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In the summer months, Inspira emergency rooms all across South Jersey see an uptick in patients complaining of symptoms commonly seen with both heat stroke and heat exhaustion. But knowing the difference between these two conditions can be the difference between life and death.
“While heat stroke and heat exhaustion share a lot of the same symptoms, they affect the body in different ways,” said Kara Telesmanick, M.D. Inspira Urgent Care physician . “The biggest difference, quite simply, is that heat stroke can be fatal if untreated.”
Early warning signs of heat exhaustion include nausea, fatigue, dizziness and muscle-cramping. Recognizing these warning signs will allow you to act on them as soon as possible.
“When you first suspect that you or someone around you might be having heat exhaustion, you need to take action,” said Dr. Telesmanick. “It’s imperative that you cool the body and lower the temperature as soon as you can.”
Some of the most effective ways to cool your body while also lowering your temperature are:
- Drink plenty of fluids
- Remove tight or extra clothing layers
- Take a cold shower or use cold compresses
- Move to an air conditioned area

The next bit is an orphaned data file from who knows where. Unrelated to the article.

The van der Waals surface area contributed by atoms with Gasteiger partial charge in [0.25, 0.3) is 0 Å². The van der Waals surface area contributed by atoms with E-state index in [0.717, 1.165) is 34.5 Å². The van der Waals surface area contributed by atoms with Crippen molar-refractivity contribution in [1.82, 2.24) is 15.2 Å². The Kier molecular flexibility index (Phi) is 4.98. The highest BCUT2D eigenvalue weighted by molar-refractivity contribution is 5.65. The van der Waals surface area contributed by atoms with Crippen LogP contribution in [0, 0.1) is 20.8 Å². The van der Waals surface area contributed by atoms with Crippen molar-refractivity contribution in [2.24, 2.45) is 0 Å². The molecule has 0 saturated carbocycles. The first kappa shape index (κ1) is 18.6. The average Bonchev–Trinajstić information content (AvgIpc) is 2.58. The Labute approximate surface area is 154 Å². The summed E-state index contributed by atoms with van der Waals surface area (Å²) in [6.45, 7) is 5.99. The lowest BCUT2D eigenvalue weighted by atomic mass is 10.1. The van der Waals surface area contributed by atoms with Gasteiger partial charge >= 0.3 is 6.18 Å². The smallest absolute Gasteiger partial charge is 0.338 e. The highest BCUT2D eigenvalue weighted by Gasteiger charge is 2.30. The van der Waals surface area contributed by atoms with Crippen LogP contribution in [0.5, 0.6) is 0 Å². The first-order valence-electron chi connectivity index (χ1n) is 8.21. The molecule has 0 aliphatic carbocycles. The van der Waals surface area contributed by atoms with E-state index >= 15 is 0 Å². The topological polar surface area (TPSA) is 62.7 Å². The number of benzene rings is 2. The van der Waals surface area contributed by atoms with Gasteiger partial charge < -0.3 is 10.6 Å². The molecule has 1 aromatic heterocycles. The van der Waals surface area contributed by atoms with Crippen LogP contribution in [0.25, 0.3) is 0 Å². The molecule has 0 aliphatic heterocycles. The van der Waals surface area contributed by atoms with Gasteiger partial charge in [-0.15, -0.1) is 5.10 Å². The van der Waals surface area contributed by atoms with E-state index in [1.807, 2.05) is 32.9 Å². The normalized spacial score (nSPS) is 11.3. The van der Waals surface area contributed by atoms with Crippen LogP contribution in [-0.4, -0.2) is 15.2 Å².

While it isn’t as important to get medical treatment immediately as it is with heat stroke, you should still visit your doctor or an urgent care center to be examined.
When left untreated, heat exhaustion can easily turn into heat stroke, which is considered to be the most severe heat-related illness. If not treated immediately in an emergency setting, heat stroke can be fatal.
To identify heat stroke, be on the lookout for an altered mental state, rapid breathing and flushed skin, in addition to the symptoms that accompany the initial heat exhaustion. Someone experiencing heat stroke may also stop sweating, which can be deceiving in recognizing the condition.
When your body temperature rises to 104 degrees Fahrenheit or higher, you’re considered to be experiencing heat stroke. At this very dangerous elevated temperature, the body needs to be cooled down immediately to avoid experiencing fatal organ damage. On the way to receiving emergency treatment, the affected person should drink cold water and apply cool compresses that help to cool the body down gradually.
“When your body reaches this high temperature, you can begin to have failure of different organs,” said Dr. Telesmanick. “Your brain, kidneys and heart are particularly susceptible to being irreversibly damaged if you go too long without treatment.”
How to Avoid Heat-Related Illness
As with most illnesses, the best medicine for a heat-related illness is prevention. By being cautious of how much time you spend in the sun, along with drinking plenty of fluids and staying in shaded areas, you can make yourself much more likely to be safe from falling ill.
Inspira offers walk-in services with convenient hours at Urgent Care Centers throughout South Jersey. Learn more about Inspira's Urgent Care Centers.
Inspira Health is a high reliability organization (HRO), which means safety is the top priority for patients and staff. To make an appointment, call 1-800-INSPIRA.